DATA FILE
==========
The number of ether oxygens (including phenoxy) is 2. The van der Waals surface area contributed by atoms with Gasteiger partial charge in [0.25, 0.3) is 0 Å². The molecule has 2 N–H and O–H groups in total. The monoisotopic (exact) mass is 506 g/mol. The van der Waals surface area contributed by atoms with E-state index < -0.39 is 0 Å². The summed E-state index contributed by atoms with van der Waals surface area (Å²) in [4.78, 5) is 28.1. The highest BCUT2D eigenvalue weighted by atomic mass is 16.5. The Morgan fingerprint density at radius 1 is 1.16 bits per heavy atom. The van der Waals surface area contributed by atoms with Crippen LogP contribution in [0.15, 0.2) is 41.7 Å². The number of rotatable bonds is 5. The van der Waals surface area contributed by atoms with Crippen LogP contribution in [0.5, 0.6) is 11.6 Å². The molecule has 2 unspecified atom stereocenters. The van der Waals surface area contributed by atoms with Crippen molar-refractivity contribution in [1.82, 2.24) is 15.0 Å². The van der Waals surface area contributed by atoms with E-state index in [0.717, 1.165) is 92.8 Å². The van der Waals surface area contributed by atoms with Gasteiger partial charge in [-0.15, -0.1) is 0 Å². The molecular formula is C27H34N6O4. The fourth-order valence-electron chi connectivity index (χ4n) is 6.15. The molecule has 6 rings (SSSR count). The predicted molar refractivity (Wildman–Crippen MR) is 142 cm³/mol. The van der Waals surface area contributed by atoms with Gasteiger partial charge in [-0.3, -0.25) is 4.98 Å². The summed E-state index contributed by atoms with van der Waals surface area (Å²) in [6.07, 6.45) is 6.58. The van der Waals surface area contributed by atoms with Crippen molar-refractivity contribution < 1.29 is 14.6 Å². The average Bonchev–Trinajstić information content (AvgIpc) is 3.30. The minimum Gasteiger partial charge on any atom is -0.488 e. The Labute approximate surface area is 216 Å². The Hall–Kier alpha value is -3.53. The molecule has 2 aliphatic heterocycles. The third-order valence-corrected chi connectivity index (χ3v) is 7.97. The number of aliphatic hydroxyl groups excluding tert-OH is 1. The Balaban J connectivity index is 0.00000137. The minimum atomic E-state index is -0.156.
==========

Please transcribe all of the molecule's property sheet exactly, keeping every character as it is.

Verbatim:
The number of ether oxygens (including phenoxy) is 2. The van der Waals surface area contributed by atoms with Gasteiger partial charge in [0.25, 0.3) is 0 Å². The molecule has 2 N–H and O–H groups in total. The monoisotopic (exact) mass is 506 g/mol. The van der Waals surface area contributed by atoms with E-state index < -0.39 is 0 Å². The summed E-state index contributed by atoms with van der Waals surface area (Å²) in [4.78, 5) is 28.1. The highest BCUT2D eigenvalue weighted by atomic mass is 16.5. The Morgan fingerprint density at radius 1 is 1.16 bits per heavy atom. The van der Waals surface area contributed by atoms with Crippen LogP contribution in [0.15, 0.2) is 41.7 Å². The number of rotatable bonds is 5. The van der Waals surface area contributed by atoms with Crippen LogP contribution in [0.5, 0.6) is 11.6 Å². The molecule has 2 unspecified atom stereocenters. The van der Waals surface area contributed by atoms with Crippen molar-refractivity contribution in [1.82, 2.24) is 15.0 Å². The van der Waals surface area contributed by atoms with E-state index in [0.717, 1.165) is 92.8 Å². The van der Waals surface area contributed by atoms with Gasteiger partial charge in [-0.15, -0.1) is 0 Å². The molecular formula is C27H34N6O4. The fourth-order valence-electron chi connectivity index (χ4n) is 6.15. The molecule has 6 rings (SSSR count). The predicted molar refractivity (Wildman–Crippen MR) is 142 cm³/mol. The van der Waals surface area contributed by atoms with Gasteiger partial charge in [-0.3, -0.25) is 4.98 Å². The summed E-state index contributed by atoms with van der Waals surface area (Å²) in [6.07, 6.45) is 6.58. The van der Waals surface area contributed by atoms with Crippen molar-refractivity contribution < 1.29 is 14.6 Å². The average Bonchev–Trinajstić information content (AvgIpc) is 3.30. The minimum Gasteiger partial charge on any atom is -0.488 e. The Labute approximate surface area is 216 Å². The Hall–Kier alpha value is -3.53. The molecule has 2 aliphatic heterocycles. The third-order valence-corrected chi connectivity index (χ3v) is 7.97. The number of aliphatic hydroxyl groups excluding tert-OH is 1. The Balaban J connectivity index is 0.00000137. The minimum atomic E-state index is -0.156.